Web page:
I always look forward to Memorial Day week-end. As I enjoy the current Memorial Day holiday here in the U.S., I am thinking back to a Memorial Day week-end a few years ago when I had to choose my dissertation over the holiday week-end with my family.
In my Washington, DC suburb, Memorial Day has always been a day for ritual and fun.
The day begins with a 3K Fun Run. In the front of the pack are young military people and other determined-looking runners. Behind them are the kids from the local track teams and other people who love to run. Way back, and this is a big pack of people, are the walkers. One reason everyone in town wants to participate is because, for years now, the local Volvo dealer gives away terrific t-shirts to everyone who finishes.
The day proceeds with a fair and a parade and back-yard brunches and that sort of thing.
And it’s fun to spend the day with my family and to catch up with friends and long-time acquaintances..
Except for the one year when I had to spend the whole week-end once again revising the intro to my diss.
I thought I was finished with the intro. My advisor had given me a fairly straightforward suggestion for revising the diss. I had done what he said and sent the revision off to him. Just before Memorial Day, he returned the revision to me with a note saying that I should take out all of the newly added pages and re-work the whole chapter.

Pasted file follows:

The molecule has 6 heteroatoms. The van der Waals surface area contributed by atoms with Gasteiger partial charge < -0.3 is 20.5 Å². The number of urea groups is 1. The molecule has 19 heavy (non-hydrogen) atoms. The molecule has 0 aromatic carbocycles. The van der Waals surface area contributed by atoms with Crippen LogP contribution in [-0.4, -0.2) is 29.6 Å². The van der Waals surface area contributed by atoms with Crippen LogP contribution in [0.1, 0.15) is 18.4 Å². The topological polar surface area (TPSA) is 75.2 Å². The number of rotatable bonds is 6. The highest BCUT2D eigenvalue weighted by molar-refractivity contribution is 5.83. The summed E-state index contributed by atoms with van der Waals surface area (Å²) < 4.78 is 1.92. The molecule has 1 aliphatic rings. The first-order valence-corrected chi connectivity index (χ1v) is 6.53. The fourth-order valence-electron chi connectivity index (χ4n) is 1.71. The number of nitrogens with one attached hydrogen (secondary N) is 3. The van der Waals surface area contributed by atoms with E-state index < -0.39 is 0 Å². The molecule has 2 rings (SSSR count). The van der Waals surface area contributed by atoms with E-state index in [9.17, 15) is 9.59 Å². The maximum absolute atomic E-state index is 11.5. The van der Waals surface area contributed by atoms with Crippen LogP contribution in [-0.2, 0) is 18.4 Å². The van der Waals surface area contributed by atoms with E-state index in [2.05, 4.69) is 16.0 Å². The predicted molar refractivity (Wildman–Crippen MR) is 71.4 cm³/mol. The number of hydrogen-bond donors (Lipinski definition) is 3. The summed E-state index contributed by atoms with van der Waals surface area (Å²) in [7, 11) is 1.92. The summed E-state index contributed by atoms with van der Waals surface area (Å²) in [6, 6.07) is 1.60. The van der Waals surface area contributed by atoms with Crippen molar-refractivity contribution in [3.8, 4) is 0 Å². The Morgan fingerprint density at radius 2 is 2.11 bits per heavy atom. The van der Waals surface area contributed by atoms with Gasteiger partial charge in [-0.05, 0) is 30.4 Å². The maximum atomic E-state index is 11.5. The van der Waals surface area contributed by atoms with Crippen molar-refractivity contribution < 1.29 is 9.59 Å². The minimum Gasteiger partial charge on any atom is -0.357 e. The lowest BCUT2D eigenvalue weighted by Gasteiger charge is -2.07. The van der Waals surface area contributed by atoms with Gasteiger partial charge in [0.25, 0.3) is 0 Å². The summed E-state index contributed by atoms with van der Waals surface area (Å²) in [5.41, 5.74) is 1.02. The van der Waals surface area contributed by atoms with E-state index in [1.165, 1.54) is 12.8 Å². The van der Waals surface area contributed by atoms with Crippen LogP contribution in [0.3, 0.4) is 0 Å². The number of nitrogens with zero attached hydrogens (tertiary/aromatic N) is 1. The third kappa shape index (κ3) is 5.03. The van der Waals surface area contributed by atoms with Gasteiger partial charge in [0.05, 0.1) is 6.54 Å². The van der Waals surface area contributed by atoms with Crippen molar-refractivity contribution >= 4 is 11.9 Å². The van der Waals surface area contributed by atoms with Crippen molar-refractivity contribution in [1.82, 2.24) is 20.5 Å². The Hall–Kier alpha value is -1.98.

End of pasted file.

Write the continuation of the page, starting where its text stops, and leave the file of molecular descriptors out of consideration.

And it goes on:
To meet the deadline, I would have to work straight through the Memorial Day holiday. I knew better, but I wrote to him, saying that I had done exactly what he had told me to do. His only comment was that he didn’t want to be told what he had said.
Hoping that I hadn’t alienated him, I gave up my holiday week-end with my family and sat in front of my computer for 3 days.
I got through the revision, and finished the dissertation, but that was one of the times that I strongly felt that the dissertation process had demanded too much from me.
I have coached many people who somehow write dissertations while juggling the demands of family life. It’s difficult to juggle the daily demands, but to give up a holiday with one’s family is a particularly hard choice to make.
For those of you who are facing the dilemma this week-end of deciding whether to spend time with your family or meet a writing goal, I send all good wishes. Whatever you decide to do will be the right choice for you.
Nancy Whichard, PhD, PCC
Your International Dissertation Coach